In an HPO, long-term gain is far more important than short-term profit. This long-term orientation is extended to all stakeholders of the organization, that is, shareholders as well as employees, suppliers, clients and society at large. An HPO continuously strives to enhance customer value creation by learning what customers want, understanding their values, building excellent relationships and having direct contact with them, involving them in the organization’s affairs, being responsive to them, and focusing on continuously enhancing customer value. An HPO maintains good long-term relationships with all stakeholders by networking broadly, taking an interest in and giving back to society, and creating mutual, beneficial opportunities and win-win relationships. An HPO also grows through partnerships with suppliers and customers, thereby turning the organization into an international network corporation. Management of an HPO is committed to the organization for the long haul by balancing common purpose with self-interest, and teaching organizational members to put the needs of the enterprise first. They grow new management from their own ranks by encouraging staff to become leaders, filling positions with internal talents, and promoting from within. An HPO creates a safe and secure workplace by giving people a sense of safety (physical and mental) and job security and by using dismissal as a last resort.
For more information about the HPO Framework, HPO Experts, workshops and our do-it-yourself HPO Insight™ improvement tool, please contact us (firstname.lastname@example.org or T. +31 (0) 35 – 603 70 07).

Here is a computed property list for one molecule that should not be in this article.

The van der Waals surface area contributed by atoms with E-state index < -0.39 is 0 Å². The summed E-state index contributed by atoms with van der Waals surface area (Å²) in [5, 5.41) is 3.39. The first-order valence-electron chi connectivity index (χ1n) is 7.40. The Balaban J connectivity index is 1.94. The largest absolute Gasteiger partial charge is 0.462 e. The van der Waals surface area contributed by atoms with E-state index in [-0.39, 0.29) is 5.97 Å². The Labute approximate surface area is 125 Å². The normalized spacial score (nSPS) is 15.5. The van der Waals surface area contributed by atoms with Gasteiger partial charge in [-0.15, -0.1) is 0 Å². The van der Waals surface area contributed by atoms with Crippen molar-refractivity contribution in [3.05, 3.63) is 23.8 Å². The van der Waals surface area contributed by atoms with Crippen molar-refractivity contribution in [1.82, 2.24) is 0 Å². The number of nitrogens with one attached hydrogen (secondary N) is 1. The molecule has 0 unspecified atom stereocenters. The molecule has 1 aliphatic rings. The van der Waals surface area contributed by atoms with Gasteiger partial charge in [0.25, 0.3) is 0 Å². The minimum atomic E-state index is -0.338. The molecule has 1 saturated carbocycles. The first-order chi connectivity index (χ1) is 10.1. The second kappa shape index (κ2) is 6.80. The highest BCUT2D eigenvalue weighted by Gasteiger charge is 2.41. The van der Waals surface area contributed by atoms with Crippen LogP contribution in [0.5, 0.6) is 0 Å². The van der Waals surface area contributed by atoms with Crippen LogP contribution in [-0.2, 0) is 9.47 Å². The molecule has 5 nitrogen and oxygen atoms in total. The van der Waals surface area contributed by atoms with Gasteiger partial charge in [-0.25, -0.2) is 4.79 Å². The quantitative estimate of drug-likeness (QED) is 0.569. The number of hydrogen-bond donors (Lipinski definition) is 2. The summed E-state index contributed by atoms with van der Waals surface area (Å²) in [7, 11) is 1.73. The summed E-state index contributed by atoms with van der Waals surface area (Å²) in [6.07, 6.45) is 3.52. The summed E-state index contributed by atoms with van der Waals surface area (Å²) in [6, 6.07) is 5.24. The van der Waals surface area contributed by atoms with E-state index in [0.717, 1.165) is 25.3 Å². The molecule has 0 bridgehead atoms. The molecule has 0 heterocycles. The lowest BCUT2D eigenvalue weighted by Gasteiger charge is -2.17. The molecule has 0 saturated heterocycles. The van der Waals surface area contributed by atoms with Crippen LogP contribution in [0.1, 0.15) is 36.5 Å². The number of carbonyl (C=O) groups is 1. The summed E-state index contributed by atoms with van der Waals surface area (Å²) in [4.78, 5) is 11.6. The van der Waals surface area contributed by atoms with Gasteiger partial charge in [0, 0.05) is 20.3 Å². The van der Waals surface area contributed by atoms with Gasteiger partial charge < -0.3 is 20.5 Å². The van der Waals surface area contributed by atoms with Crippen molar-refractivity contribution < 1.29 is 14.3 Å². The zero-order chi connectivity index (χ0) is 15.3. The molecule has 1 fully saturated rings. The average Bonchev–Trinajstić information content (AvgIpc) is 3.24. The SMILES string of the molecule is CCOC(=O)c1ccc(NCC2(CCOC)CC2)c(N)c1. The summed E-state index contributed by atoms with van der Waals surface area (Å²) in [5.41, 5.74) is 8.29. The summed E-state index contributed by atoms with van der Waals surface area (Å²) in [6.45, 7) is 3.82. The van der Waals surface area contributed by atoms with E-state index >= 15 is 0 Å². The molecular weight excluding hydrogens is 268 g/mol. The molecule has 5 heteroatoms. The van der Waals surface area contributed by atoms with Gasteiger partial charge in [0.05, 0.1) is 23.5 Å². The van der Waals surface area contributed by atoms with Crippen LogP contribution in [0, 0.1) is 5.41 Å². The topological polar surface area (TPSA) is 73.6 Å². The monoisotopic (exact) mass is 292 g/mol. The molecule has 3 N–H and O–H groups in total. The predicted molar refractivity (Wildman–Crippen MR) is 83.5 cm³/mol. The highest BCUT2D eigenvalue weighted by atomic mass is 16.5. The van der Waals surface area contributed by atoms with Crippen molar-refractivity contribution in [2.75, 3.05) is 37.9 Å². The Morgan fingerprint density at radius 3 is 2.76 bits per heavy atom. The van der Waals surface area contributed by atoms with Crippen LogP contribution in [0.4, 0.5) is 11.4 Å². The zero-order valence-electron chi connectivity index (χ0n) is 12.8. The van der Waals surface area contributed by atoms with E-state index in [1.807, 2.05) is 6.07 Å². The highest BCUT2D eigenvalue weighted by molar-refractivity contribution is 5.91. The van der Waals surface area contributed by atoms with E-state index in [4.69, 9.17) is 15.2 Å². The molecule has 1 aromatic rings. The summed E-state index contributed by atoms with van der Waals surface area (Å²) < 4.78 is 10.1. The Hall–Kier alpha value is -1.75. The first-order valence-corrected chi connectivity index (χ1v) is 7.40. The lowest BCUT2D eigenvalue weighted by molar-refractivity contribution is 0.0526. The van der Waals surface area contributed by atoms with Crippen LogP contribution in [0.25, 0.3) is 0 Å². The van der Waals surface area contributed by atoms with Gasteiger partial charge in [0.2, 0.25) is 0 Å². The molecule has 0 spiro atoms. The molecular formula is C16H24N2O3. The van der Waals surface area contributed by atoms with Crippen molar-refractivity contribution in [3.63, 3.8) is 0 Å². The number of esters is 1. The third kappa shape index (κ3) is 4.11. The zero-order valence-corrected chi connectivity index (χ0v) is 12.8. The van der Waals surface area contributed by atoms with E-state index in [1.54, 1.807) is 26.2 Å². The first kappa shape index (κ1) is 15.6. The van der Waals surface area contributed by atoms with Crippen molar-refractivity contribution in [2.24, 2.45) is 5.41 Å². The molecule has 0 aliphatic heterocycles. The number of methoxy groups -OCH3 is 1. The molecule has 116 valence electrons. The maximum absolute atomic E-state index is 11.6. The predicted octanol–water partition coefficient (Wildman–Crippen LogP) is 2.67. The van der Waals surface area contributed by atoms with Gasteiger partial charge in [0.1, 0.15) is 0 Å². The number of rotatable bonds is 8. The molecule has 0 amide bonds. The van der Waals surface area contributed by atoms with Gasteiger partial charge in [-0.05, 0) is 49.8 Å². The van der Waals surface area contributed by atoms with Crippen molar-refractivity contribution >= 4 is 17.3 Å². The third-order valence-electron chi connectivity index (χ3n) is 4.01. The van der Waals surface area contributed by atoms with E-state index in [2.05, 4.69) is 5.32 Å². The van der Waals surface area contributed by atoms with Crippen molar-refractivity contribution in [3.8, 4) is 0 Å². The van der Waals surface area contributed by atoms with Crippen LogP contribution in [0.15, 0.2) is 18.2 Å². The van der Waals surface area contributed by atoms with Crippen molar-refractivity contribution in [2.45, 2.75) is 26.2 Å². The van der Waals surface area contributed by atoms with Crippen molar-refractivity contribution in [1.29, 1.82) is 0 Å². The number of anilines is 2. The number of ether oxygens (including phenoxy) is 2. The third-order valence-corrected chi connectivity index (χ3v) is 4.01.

“One of our strengths is the way we treat everybody who has dealings with us, be it clients, suppliers, or our neighbors in this area. We regularly take stock of our stakeholders and think about the way we interact with them: what do we want to achieve with them, which way do we need to go with them, how can we improve our cooperation. We like to involve our stakeholders in what we are doing, ask their opinion, solicit their ideas. We don’t do this in a quick and dirty way, we really take our time to interact with them. What helps is that many of our people, including management, live in the area so they are immersed in the local community and thus well-informed about possible sentiments toward TATA Steel. This attitude of ours developed in the 1960s and 1970s when we where the largest employer in this area, which comes with a huge responsibility as management realized that many families were dependent on the company for their livelihood. We must have done something right because our people are not job hoppers and tend to stay long, and we have good relationships with people representatives organized in, for instance, the works councils. Investing in your stakeholders is not only a moral obligation but also makes perfect economic sense: it is a very good, pleasant and therefore productive environment here!”
Jan Maas, Director Change Supply Chain Transformation TATA Steel